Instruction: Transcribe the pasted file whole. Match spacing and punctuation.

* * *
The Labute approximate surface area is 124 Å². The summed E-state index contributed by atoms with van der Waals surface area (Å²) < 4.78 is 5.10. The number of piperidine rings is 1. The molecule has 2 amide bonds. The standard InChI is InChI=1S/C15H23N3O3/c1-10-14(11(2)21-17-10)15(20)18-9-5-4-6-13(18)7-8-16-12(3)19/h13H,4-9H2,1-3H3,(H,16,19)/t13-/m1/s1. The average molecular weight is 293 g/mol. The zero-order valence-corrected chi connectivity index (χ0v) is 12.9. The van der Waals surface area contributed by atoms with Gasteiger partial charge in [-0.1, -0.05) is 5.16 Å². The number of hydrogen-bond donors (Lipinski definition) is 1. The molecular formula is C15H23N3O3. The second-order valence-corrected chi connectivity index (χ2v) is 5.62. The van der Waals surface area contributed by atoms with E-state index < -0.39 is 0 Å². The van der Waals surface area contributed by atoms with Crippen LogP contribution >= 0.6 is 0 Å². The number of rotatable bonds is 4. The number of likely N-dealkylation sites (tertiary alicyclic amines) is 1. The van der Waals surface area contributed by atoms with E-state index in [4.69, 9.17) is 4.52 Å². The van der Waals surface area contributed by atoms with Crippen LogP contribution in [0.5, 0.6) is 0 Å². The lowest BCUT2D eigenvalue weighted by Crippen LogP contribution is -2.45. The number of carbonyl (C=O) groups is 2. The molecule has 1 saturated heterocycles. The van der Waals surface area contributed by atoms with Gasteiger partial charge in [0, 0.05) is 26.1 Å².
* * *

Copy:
The Labute approximate surface area is 124 Å². The summed E-state index contributed by atoms with van der Waals surface area (Å²) < 4.78 is 5.10. The number of piperidine rings is 1. The molecule has 2 amide bonds. The standard InChI is InChI=1S/C15H23N3O3/c1-10-14(11(2)21-17-10)15(20)18-9-5-4-6-13(18)7-8-16-12(3)19/h13H,4-9H2,1-3H3,(H,16,19)/t13-/m1/s1. The average molecular weight is 293 g/mol. The zero-order valence-corrected chi connectivity index (χ0v) is 12.9. The van der Waals surface area contributed by atoms with Gasteiger partial charge in [-0.1, -0.05) is 5.16 Å². The number of hydrogen-bond donors (Lipinski definition) is 1. The molecular formula is C15H23N3O3. The second-order valence-corrected chi connectivity index (χ2v) is 5.62. The van der Waals surface area contributed by atoms with E-state index < -0.39 is 0 Å². The van der Waals surface area contributed by atoms with Crippen LogP contribution >= 0.6 is 0 Å². The number of rotatable bonds is 4. The number of likely N-dealkylation sites (tertiary alicyclic amines) is 1. The van der Waals surface area contributed by atoms with E-state index in [4.69, 9.17) is 4.52 Å². The van der Waals surface area contributed by atoms with Crippen LogP contribution in [0.5, 0.6) is 0 Å². The lowest BCUT2D eigenvalue weighted by Crippen LogP contribution is -2.45. The number of carbonyl (C=O) groups is 2. The molecule has 1 saturated heterocycles. The van der Waals surface area contributed by atoms with Gasteiger partial charge in [0, 0.05) is 26.1 Å².